The Washington PostDemocracy Dies in Darkness

1,300 travelers have been reported for ‘unruly behavior’ on flights since February, FAA says

The agency says it identified possible violations in about 260 cases

A poster at the airport in Honolulu in October promotes the wearing of masks during the coronavirus pandemic. (Caleb Jones/AP)

The Federal Aviation Administration said that it is reviewing 1,300 reports of passengers behaving badly on flights since February and that it has identified potential violations in about 260 cases.

The agency said that 20 passengers have received notice that they face possible enforcement actions — which could include jail time or thousands of dollars in fines — and that it is preparing “a number” of additional enforcement actions.

The FAA had initiated only 1,300 such cases in the past decade.

While the agency tracks the number of enforcement actions against passengers, officials said it had not traditionally said how many reports it received since the number remained relatively consistent year over year. However, a few months ago, after noticing a “significant” increase in the number of reports being submitted by flight crews, it began to track those as well, officials said.

In response to a wave of disruptive behavior on flights linked to the Jan. 6 riot at the U.S. Capitol, FAA Administrator Steve Dickson signed an order in January establishing a “zero-tolerance” policy for passengers who refused to follow crew members’ orders. The order was set to expire in March, but was extended indefinitely.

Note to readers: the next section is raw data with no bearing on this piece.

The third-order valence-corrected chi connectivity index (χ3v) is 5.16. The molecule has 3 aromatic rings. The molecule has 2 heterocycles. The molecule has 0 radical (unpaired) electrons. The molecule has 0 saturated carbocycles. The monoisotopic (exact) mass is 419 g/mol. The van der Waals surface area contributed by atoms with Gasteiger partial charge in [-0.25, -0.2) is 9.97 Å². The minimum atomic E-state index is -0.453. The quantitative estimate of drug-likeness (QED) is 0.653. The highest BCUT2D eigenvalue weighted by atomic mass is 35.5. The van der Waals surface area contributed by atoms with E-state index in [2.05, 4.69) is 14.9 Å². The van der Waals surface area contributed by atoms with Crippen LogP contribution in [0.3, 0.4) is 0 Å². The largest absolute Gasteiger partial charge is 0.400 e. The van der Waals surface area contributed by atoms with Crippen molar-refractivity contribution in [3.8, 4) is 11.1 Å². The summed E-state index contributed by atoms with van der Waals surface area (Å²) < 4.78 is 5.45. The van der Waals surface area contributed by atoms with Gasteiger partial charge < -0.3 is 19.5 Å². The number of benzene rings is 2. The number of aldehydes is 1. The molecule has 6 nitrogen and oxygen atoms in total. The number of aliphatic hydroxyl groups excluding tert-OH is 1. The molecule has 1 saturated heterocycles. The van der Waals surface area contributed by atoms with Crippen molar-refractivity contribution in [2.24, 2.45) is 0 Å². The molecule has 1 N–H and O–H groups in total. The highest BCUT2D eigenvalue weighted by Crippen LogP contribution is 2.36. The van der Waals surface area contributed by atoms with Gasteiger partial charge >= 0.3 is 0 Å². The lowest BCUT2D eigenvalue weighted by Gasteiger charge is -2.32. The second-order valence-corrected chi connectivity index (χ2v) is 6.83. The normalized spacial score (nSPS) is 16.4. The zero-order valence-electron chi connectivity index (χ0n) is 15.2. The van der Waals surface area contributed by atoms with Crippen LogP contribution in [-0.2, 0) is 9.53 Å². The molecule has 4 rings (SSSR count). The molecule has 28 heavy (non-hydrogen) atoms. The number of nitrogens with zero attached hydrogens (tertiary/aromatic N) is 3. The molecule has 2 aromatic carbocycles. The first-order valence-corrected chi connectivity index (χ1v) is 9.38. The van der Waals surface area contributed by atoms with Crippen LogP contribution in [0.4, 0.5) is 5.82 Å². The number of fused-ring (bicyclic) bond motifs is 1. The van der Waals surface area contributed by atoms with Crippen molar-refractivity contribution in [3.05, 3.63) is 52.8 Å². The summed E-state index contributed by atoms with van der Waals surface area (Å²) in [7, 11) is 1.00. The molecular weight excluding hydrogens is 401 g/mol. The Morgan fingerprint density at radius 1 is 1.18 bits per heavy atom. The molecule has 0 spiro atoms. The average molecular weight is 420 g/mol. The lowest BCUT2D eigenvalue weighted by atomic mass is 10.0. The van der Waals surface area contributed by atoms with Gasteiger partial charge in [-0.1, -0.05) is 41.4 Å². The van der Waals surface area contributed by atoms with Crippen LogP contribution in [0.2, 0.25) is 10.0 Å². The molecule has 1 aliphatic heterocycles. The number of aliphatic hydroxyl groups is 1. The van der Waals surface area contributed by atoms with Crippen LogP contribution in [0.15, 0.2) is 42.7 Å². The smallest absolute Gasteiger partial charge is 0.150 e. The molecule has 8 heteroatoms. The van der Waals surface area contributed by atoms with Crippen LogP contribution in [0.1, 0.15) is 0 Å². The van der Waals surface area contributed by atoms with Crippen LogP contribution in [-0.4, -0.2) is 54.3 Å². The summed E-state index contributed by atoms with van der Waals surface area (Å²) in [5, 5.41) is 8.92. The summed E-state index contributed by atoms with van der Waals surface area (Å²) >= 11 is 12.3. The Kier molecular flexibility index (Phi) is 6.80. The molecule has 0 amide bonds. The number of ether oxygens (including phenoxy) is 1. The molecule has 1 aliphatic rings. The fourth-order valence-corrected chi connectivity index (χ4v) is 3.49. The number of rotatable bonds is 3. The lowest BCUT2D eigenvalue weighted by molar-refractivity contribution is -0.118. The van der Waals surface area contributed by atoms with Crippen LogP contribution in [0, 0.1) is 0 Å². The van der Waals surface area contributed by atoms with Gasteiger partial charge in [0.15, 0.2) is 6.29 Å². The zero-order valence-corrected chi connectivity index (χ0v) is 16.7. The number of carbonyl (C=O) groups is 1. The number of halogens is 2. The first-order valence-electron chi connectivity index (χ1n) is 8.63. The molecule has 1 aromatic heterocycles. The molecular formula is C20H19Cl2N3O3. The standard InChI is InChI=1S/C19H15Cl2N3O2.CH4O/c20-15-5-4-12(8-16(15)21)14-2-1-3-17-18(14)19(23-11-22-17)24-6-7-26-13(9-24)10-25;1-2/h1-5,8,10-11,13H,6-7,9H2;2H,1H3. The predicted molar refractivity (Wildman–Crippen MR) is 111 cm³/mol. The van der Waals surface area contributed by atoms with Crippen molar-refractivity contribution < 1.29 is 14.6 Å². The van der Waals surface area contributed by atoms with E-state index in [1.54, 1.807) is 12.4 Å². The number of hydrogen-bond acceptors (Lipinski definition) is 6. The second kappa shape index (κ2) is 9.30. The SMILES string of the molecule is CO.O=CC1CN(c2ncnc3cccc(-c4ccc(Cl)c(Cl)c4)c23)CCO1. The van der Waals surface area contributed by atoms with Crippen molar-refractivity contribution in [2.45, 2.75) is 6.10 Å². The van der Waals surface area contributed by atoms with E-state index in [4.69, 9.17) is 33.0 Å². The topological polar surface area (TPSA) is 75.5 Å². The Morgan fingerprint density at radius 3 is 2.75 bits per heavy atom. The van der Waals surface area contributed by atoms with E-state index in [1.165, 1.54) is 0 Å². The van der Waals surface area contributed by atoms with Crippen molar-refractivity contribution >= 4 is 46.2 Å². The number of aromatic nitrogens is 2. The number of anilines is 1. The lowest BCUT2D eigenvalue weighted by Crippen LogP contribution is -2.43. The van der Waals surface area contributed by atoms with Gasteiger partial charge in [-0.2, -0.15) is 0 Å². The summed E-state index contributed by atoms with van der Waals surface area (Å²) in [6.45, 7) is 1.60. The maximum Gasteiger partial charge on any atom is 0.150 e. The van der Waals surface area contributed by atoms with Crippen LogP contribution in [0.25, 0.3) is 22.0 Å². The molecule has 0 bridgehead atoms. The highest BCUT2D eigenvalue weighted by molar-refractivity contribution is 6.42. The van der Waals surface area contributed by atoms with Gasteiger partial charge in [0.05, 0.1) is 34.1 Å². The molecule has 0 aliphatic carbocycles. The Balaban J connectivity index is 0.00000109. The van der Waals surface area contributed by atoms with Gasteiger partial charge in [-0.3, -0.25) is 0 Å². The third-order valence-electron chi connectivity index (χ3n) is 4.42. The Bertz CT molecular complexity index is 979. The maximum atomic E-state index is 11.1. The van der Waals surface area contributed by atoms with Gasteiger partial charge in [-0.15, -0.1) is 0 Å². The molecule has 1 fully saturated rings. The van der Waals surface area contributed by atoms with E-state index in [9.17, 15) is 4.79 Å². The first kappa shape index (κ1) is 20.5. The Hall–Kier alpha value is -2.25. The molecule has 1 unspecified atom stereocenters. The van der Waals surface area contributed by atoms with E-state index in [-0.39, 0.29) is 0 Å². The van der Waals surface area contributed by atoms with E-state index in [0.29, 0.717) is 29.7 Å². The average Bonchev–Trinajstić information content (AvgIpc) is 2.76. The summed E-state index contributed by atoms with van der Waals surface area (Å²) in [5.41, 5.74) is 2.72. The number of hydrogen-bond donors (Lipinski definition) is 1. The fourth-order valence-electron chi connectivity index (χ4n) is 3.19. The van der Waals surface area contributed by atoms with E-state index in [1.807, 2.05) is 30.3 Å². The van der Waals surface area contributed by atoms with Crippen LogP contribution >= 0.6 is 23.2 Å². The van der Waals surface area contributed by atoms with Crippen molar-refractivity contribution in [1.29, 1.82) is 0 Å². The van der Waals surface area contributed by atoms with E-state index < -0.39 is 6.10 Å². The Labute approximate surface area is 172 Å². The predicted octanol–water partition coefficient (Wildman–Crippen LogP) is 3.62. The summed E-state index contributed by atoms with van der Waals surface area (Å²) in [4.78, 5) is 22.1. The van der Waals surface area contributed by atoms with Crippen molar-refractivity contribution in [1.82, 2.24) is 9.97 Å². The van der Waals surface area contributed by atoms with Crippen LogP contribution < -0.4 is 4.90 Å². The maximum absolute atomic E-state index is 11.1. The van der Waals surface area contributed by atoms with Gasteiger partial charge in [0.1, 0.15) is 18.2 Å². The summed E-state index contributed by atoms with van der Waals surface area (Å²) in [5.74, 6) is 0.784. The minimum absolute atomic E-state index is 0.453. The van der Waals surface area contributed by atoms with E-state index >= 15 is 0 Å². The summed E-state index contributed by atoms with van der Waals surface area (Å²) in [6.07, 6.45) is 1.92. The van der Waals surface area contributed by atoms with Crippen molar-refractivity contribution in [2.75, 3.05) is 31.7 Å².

FAA warns of jail time, fines as airports and airlines prep for unruly passengers ahead of the inauguration

The Biden administration also has taken a more aggressive approach toward mask-wearing, mandating such behavior in many settings.

Last week, the FAA announced enforcement actions against three passengers with fines ranging from $14,500 to $31,750. The three incidents involved travelers bringing their own alcohol aboard flights.

Two of the incidents took place on Jan. 4 and involved passengers on the same JetBlue flight from Haiti to Boston. A third incident took place Jan. 14 on a SkyWest flight from Yuma, Ariz., to Dallas-Fort Worth.

On Friday, the Transportation Security Administration announced that it would extend a requirement that people wear masks in transportation settings, including at airports, on commercial aircraft, and on buses and trains through Sept. 13. The requirement had been set to expire May 11.